As we have seen Makkans and their allies failed to dislodge the Muslims in Madina despite several campaigns they had launched for the purpose. Their loss in the invasions was greater than they could inflict on the Muslims. Particularly during the Ahzab siege their loss was substantially more than the harm they could cause to Madina and its inhabitants. Muslims were gradually growing in numerical and material strength and in terms of influence even in the distant peripheries of Madina. It added to their confidence to venture out for pilgrimage into Ka’ba that had been adopted as their Kiblah in the second year of Hijrah, while it was still controlled by their arch enemies pagan Quresh. It was during the sixth year of Hijra (628 CE) when the Prophet (PBUH) along with 1400 of his companions arrived in Hudaybiya on the outskirts of Makka and sent an emissary seeking permission to enter the town in peace to perform pilgrimage. Instead of granting permission Makkans sent a delegation to push for a broader agreement with the Prophet (PBUH) whereby Muslims instead of visiting Makkah that year would be allowed to visit next year and that also only for three days. There were also some conditions of the treaty seeking a sort of unilateral advantage to Makkans on several issues of vital significance to Muslims. These were seen very unfavourable by the visiting Muslims. Therefore, they generally wanted to reject this and make a forced entry into the city that could potentially lead to bloodshed. Despite being disturbed by the agitation of his colleagues the Prophet overruled the objections and accepted the treaty with endorsement from the Divine Wisdom. The treaty (despite its unfavourable conditions) provided a degree of peace to Muslims, that they rarely had till then. By having neutralised the hanging threat from Makkans, even though temporarily, through the treaty, the Prophet focussed on the consolidation of his mission, expand its influence across the length and breadth of Arabia and gain more converts to his mission. He even targeted the world outside by sending his emissaries to the major capitals of the time, far beyond Arabia, inviting their rulers to accept Islam and surrender to the will of God. Thus, instead of causing a setback to Muslims signing of the treaty became a turning point in Islamic history after which there was no holding back in their march forward. Only divine wisdom could have anticipated the good that this peace treaty, which most Muslims were perceiving as humiliating for them, would bring Muslims and the cause of Islam.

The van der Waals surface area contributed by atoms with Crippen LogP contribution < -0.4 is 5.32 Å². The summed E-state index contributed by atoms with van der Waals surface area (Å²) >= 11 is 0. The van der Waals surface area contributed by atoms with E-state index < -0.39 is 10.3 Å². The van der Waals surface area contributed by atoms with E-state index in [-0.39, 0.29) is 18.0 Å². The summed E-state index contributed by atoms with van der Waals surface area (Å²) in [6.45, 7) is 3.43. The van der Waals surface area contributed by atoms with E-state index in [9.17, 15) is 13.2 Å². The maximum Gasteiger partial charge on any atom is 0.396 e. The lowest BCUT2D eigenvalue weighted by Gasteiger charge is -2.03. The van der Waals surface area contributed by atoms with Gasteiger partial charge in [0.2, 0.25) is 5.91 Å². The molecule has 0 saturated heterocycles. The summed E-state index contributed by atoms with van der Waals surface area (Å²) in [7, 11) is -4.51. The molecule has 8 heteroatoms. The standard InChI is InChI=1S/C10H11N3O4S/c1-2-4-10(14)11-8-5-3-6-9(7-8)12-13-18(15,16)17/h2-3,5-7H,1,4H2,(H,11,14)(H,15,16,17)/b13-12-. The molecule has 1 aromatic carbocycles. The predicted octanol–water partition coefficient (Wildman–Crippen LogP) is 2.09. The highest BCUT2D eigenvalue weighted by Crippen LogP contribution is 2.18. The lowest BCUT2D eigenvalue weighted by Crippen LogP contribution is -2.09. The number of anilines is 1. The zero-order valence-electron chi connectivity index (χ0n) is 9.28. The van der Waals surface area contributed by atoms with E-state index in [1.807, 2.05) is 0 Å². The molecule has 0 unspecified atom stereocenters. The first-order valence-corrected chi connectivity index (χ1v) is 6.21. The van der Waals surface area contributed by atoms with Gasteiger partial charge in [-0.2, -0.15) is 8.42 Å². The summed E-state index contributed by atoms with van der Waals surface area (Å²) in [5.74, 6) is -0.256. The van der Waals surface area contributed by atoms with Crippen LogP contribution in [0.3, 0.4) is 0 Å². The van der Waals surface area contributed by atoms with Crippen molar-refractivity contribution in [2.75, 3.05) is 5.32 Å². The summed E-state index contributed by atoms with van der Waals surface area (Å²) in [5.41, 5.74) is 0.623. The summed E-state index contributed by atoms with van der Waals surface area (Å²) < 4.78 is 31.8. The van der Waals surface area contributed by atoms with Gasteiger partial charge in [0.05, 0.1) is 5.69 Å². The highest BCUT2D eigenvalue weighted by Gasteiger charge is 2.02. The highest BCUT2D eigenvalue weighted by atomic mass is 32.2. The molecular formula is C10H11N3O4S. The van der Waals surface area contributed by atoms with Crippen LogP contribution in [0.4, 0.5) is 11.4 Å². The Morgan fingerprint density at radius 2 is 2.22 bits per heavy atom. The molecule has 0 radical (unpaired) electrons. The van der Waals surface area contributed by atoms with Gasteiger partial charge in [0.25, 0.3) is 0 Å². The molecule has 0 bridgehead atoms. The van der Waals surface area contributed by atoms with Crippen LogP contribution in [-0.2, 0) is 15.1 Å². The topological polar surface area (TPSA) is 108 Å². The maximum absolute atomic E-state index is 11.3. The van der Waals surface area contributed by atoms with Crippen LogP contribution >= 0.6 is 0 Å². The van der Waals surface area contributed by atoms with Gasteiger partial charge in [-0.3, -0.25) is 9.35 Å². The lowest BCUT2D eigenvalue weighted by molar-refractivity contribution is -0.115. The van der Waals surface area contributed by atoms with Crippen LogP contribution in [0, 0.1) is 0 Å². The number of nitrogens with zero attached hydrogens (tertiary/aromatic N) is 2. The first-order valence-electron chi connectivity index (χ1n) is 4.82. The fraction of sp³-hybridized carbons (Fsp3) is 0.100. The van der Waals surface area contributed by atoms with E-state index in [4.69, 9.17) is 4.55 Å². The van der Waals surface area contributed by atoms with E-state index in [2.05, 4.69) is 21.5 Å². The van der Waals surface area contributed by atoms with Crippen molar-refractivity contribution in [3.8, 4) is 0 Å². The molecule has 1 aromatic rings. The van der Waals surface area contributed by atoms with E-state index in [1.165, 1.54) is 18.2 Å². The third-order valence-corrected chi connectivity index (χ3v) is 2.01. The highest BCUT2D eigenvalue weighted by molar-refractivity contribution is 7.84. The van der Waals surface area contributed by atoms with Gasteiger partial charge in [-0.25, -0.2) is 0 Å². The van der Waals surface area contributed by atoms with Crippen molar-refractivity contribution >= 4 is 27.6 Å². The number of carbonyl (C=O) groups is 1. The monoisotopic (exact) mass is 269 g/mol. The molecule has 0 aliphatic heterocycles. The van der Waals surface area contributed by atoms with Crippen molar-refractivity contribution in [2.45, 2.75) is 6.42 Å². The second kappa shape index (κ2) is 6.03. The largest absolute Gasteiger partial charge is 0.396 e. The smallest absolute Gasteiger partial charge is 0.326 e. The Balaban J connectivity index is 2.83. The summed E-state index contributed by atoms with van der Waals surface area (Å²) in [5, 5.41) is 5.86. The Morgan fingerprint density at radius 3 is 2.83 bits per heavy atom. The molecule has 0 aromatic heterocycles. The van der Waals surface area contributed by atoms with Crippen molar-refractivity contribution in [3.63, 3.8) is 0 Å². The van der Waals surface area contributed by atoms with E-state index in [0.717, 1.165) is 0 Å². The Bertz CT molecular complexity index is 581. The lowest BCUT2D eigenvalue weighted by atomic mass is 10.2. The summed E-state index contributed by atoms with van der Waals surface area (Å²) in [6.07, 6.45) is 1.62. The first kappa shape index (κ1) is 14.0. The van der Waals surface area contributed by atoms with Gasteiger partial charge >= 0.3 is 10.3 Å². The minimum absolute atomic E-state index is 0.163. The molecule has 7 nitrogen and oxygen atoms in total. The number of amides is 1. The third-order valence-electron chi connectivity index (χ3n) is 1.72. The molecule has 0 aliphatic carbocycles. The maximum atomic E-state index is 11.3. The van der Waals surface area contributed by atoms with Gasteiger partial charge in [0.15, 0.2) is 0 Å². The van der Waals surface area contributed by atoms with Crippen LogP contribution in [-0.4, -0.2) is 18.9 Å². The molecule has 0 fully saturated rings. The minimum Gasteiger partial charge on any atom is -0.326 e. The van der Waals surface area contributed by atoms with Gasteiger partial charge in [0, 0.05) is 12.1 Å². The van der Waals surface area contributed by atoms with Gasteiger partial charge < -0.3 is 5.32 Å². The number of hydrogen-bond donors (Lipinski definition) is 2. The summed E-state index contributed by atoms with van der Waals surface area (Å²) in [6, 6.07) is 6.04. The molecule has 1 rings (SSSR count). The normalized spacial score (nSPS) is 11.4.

The unprecedented successes of Muslims were naturally to send alarm bells to the Makkans and their arch anti-Muslim allies. Therefore, despite the treaty obligation they began to conspire along with some of their mischievous allies against the Muslims and their allies. (On both sides these were mostly Ahli-Kitab i.e. Jewish and Christen tribes. This necessitated a firm response from Muslims to assert their moral authority in commensuration with the influence and political position that they had by then gained within Arabia. This was the context in which the sternest verses on Jihad (for military action) were revealed warning pagans who were repeatedly violating their oath (treaty obligations) under Hudaibiya Peace treaty. These verses formed part of 9th chapter of Quran that is unique as it is only one of the 114 of its chapters that begins without invoking the mercy of God. It was because the sternness of message it wanted to convey to mischievous Makkans and their allied tribes. The gist of these verses broadly included the bar on the pagans from entering the Ka’aba (9:28), commandment to fight the People of the Book until they surrender (9:29), forbiddance to the Prophet against praying for the forgiveness of the hypocrites (9:80) and against praying for those who died as unbelievers (9:113). The reason for this stiff approach was indicated as whenever they (the hostile Arabs) came upon the Muslims, they defied the peace treaty (of Hudaibiya) and disregarded even blood ties (9:10). Further these (like 9:8) cautioned Muslims about duplicity in their character and therefore authorised to “kill such archetypes/prototypes of defiance (kufr) who broke their oaths (treaty obligations)… and defamed their religion (9:12) and who had done all they could to drive the Messenger away (from Makkah)…(9:13). In doing all this God assures them of help against their enemies, bring disgrace upon them and soothe the bosoms of those who believe (9:14).